Life's a Blast in the Karen Jungle
Nevertheless, several of Kay Poe's colleagues believe he has a charmed life. The superstitious say Kay Poe enjoys the protection of mystic spirits. For his part, Kay Poe is not superstitious. He does not wear amulets and does not have yantra— protective Buddhist tattoos.
Kay Poe has just returned from southern Karen State (Brigade 7) where he assisted an allied force of Karen National Liberation Army (KNLA) and renegade Democratic Karen Buddhist Army Brigade 5 forces against the Burmese troops.
For several weeks, Kay Poe led a small guerrilla unit that operated quietly by night, laying landmines on routes that the KNU anticipate the government troops will take, and defusing previously laid ordnance to allow the Karen rebels to move freely.
Metaphorically speaking, Kay Poe's duty is to open doors for the rebels while closing doors to the Burmese army. It's a tactic that has been handed down through Karen generations since they took up arms in 1948.
Burma is one of the country's with the highest rates of landmine victims in the world, according to the Geneva-based International Campaign to Ban Landmines (ICBL). It accuses both government troops and ethnic rebels of using landmines.
The Karen guerrillas have long said they only plant landmines in self defense: to protect their villages and front lines.
The KNU doesn’t release any official figures regarding landmine victims, but one KNU official estimated that around 20 to 25 KNLA soldiers are injured every year by blasts.
Yeshua Moser-Puangsuwan, a Thailand-based landmine researcher for the ICBL who travels regularly to ethnic areas, including KNLA bases, said he doesn’t regard the landmine as a wide military strategy. Instead, he said, landmines kill and maim friend and foe indiscriminately.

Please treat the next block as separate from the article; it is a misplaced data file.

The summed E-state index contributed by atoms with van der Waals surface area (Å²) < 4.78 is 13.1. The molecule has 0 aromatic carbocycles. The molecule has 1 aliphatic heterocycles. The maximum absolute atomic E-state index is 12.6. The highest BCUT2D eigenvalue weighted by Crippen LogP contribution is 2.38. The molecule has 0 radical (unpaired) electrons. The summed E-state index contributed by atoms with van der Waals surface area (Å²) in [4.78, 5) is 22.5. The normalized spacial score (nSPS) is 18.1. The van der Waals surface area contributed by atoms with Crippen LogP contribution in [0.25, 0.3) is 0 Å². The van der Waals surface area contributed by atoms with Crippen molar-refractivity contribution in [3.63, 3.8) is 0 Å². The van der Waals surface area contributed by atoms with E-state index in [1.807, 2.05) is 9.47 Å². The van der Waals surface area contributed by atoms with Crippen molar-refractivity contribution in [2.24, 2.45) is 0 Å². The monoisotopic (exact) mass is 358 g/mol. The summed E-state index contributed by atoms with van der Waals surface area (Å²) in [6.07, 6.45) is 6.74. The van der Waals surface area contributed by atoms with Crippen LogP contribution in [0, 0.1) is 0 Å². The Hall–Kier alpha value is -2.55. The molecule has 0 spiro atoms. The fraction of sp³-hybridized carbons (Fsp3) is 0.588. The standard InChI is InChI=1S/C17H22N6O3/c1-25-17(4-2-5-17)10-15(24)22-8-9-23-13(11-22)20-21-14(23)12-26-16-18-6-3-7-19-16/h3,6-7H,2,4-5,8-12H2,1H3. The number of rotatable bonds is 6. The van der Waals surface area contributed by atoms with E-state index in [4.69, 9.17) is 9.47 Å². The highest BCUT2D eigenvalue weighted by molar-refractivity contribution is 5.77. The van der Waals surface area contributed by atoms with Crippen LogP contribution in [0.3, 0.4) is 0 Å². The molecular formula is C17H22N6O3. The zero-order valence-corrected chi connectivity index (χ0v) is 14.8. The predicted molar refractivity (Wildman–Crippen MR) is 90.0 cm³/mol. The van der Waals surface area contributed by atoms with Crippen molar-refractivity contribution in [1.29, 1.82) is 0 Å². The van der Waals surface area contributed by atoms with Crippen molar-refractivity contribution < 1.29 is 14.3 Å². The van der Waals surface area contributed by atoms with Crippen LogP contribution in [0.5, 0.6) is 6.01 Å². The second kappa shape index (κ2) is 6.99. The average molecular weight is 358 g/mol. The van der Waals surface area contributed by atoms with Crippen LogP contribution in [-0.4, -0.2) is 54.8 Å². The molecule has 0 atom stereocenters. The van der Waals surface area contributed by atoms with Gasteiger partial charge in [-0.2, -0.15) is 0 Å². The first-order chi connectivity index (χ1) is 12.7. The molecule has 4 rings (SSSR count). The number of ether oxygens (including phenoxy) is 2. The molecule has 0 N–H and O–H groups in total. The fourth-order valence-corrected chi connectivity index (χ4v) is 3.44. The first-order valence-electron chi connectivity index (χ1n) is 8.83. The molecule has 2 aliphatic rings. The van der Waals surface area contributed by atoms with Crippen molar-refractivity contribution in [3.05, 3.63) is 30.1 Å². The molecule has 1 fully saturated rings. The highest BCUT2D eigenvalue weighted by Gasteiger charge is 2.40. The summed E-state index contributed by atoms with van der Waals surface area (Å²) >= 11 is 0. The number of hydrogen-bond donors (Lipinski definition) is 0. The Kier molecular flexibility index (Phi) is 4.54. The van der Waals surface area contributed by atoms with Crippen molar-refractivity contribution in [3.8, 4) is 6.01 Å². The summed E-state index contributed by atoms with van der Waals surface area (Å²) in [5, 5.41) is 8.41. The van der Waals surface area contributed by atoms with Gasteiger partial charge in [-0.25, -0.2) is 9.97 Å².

“The landmine is an antiquated military strategy,” he said. “It is different to any other weapon because it is indiscriminate.”
According to the ICBL, Burma is not one of the 156 nations that are signatories to the 1997 Landmine Ban Treaty.
Burmese military sources have said that the landmines used by the Burmese army mostly come from Russia, China, India and Singapore, none of which are signatories to the 1997 treaty.
“We [the ICBL] call for an immediate halt in the use of any landmine by anyone, anywhere,” said Yeshua. “We call for a genuine cease-fire between the government and ethnic armed groups.”
He said the landmine is an “invisible enemy” for civilians as they must go to jungle for their daily survival, usually to hunt, farm, fish, forage for food, and cut wood and bamboo to make houses.
“The KNLA told us that they issue warnings to villagers not to travel where they planted the landmines,” said Yeshua. However, he said, several villagers he has interviewed said that they were not told the whereabouts of any landmines.
“We know that KNLA soldiers also get injured frequently by their own landmines,” he added.
He claims the landmines planted by government troops are much more powerful. “People rarely survive a blast by those mines,” he said.
He said the Tatmadaw usually plant explosives in and around villages when they leave or around their bases when they abandon them. They also plant mines on trails used by villagers, in paddy fields and vegetables gardens.